- historical event: Many military historians consider the powerful Swedish King Gustav Adolf to have been one of the greatest reformers throughout the history of warfare. On this day, Gustav Adolf was killed in the heat of battle, just was he was at the peak of his power.
The “father of modern warfare” – the mighty Swedish King Gustav Adolf – was killed on this day in 1632. He is also called the first great modern general of all time, and in Sweden he is known as Gustavus Adolphus the Great. Neighboring sovereigns called him the “The Lion of the North” and “The Golden King”.
Many military historians consider Gustav Adolf to have been one of the greatest reformers in the history of warfare. His army was characterized as well-trained, with good armament and effective artillery. All of that was supported by efficient logistics and the well-regulated financing of the army by the state.
Using his superior army, Gustav Adolf succeeded in turning Sweden into a first-class European power. Indeed, Sweden allegedly reached the rank of the third-greatest force in Europe during this time. Only the Russian Empire and Spain appeared to be more powerful. This period in Swedish history is usually called “The Age of Great Power”(Swedish: Stormaktstiden). It is interesting that Gustav Adolf was a role model to Napoleon Bonaparte in terms of war strategy.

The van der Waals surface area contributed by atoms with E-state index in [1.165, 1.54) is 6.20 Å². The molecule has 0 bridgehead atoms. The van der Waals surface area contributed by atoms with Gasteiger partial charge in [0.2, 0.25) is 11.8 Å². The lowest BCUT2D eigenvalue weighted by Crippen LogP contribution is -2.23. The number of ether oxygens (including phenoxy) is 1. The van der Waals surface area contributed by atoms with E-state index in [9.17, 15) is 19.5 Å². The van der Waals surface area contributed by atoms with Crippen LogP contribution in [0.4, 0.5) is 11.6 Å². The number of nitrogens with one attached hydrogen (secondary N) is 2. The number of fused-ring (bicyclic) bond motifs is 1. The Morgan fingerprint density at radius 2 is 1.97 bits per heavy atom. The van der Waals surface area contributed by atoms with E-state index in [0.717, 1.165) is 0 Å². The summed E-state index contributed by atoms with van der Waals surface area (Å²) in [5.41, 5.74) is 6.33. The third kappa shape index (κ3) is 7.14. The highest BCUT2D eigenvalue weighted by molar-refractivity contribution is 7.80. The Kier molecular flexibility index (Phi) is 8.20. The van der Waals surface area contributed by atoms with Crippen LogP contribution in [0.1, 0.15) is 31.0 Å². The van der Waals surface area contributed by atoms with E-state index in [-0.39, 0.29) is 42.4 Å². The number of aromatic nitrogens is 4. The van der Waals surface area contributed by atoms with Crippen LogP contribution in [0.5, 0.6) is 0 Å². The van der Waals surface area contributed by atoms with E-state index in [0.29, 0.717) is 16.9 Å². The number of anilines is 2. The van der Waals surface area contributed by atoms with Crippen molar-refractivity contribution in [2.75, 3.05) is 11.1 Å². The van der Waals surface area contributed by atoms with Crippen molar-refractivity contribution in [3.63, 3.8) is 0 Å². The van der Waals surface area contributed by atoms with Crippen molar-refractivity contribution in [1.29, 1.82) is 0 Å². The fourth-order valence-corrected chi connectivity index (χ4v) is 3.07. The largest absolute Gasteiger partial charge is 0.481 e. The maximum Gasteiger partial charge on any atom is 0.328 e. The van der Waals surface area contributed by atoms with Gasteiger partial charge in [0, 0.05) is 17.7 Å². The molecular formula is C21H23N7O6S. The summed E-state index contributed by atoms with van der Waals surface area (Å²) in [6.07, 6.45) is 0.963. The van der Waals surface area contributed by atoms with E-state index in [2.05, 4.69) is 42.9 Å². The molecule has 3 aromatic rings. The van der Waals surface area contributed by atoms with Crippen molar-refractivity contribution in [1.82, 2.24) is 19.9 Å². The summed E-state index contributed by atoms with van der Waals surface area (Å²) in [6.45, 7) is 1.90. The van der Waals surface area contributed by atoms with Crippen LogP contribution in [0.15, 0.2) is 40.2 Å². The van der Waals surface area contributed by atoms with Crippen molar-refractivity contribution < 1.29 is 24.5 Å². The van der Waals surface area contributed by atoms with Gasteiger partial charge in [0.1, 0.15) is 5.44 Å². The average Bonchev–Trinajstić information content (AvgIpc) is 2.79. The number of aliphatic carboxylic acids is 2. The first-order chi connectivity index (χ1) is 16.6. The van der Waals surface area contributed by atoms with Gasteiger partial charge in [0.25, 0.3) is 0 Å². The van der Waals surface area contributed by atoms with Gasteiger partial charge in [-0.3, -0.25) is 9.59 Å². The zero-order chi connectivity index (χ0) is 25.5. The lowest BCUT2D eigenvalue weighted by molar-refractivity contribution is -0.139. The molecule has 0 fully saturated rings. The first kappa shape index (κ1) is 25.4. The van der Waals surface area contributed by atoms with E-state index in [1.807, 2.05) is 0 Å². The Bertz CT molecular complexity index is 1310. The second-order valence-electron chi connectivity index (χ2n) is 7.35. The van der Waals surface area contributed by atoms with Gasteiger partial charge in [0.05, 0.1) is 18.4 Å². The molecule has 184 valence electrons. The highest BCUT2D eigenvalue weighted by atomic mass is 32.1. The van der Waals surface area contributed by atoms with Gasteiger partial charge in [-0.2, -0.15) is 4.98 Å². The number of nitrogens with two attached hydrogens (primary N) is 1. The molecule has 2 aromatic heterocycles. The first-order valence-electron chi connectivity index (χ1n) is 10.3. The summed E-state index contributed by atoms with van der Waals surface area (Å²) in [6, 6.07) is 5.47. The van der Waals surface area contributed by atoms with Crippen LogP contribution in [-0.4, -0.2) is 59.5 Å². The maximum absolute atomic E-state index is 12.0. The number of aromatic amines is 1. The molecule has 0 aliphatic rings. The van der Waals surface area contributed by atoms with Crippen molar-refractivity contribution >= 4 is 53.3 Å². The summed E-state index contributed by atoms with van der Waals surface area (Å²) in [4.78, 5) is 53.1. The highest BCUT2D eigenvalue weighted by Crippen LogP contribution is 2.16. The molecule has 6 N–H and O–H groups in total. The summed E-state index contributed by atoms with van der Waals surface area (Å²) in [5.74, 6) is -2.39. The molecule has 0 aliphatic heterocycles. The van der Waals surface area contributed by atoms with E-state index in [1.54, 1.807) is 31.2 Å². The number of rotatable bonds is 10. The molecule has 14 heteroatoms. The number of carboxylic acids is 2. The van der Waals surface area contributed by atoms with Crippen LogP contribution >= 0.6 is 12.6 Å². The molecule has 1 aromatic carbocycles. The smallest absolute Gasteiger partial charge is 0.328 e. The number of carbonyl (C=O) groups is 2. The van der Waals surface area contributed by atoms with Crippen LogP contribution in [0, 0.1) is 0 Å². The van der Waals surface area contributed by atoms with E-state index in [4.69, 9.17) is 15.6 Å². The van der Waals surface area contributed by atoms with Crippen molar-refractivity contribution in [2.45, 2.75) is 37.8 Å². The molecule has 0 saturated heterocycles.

Gustav Adolf was killed in battle just when he was at the peak of his power. This occurred during the famous Battle of Lützen. The battle took place near the German city of Leipzig and was an integral part of the bloody Thirty Years’ War. In that battle, the forces of the Catholic League, led by imperial general Albrecht von Wallenstein (a huge palace was built for him in Prague), and the Protestant Union forces led by King Gustav Adolf himself, clashed.
While personally leading a cavalry charge, Gustav Adolf and his unit entered into dense smog of mist and gunpowder smoke. It seems that, in the chaos, he was hit by one or even several rounds of gunfire. When the mist parted, they saw his horse without a rider. It took some time for the Swedes to find the dead king’s body in all the confusion.
Interestingly, the Swedes won that battle despite the king’s death. The remains of King Gustav Adolf are buried in an impressive stone sarcophagus in Riddarholm Church in Stockholm.